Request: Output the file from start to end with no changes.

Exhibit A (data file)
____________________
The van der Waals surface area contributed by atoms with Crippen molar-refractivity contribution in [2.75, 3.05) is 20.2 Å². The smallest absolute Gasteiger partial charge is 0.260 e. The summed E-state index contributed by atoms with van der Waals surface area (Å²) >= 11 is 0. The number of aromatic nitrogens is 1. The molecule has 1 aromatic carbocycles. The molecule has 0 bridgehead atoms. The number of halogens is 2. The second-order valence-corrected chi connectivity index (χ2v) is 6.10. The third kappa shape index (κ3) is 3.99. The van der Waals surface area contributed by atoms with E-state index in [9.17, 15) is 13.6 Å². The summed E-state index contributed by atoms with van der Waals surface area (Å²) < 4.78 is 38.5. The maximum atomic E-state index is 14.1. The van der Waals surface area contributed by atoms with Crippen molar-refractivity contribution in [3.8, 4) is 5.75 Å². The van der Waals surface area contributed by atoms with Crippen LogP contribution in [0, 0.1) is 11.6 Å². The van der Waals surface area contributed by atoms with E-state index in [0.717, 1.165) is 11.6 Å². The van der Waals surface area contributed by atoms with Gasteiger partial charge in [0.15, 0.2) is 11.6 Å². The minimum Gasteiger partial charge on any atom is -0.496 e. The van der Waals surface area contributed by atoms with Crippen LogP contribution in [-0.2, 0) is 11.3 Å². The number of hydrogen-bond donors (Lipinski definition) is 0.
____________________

The van der Waals surface area contributed by atoms with Crippen molar-refractivity contribution in [2.75, 3.05) is 20.2 Å². The smallest absolute Gasteiger partial charge is 0.260 e. The summed E-state index contributed by atoms with van der Waals surface area (Å²) >= 11 is 0. The number of aromatic nitrogens is 1. The molecule has 1 aromatic carbocycles. The molecule has 0 bridgehead atoms. The number of halogens is 2. The second-order valence-corrected chi connectivity index (χ2v) is 6.10. The third kappa shape index (κ3) is 3.99. The van der Waals surface area contributed by atoms with E-state index in [9.17, 15) is 13.6 Å². The summed E-state index contributed by atoms with van der Waals surface area (Å²) < 4.78 is 38.5. The maximum atomic E-state index is 14.1. The van der Waals surface area contributed by atoms with Crippen molar-refractivity contribution in [3.8, 4) is 5.75 Å². The van der Waals surface area contributed by atoms with Crippen LogP contribution in [0, 0.1) is 11.6 Å². The van der Waals surface area contributed by atoms with E-state index in [0.717, 1.165) is 11.6 Å². The van der Waals surface area contributed by atoms with Gasteiger partial charge in [0.15, 0.2) is 11.6 Å². The minimum Gasteiger partial charge on any atom is -0.496 e. The van der Waals surface area contributed by atoms with Crippen LogP contribution in [-0.2, 0) is 11.3 Å². The number of hydrogen-bond donors (Lipinski definition) is 0.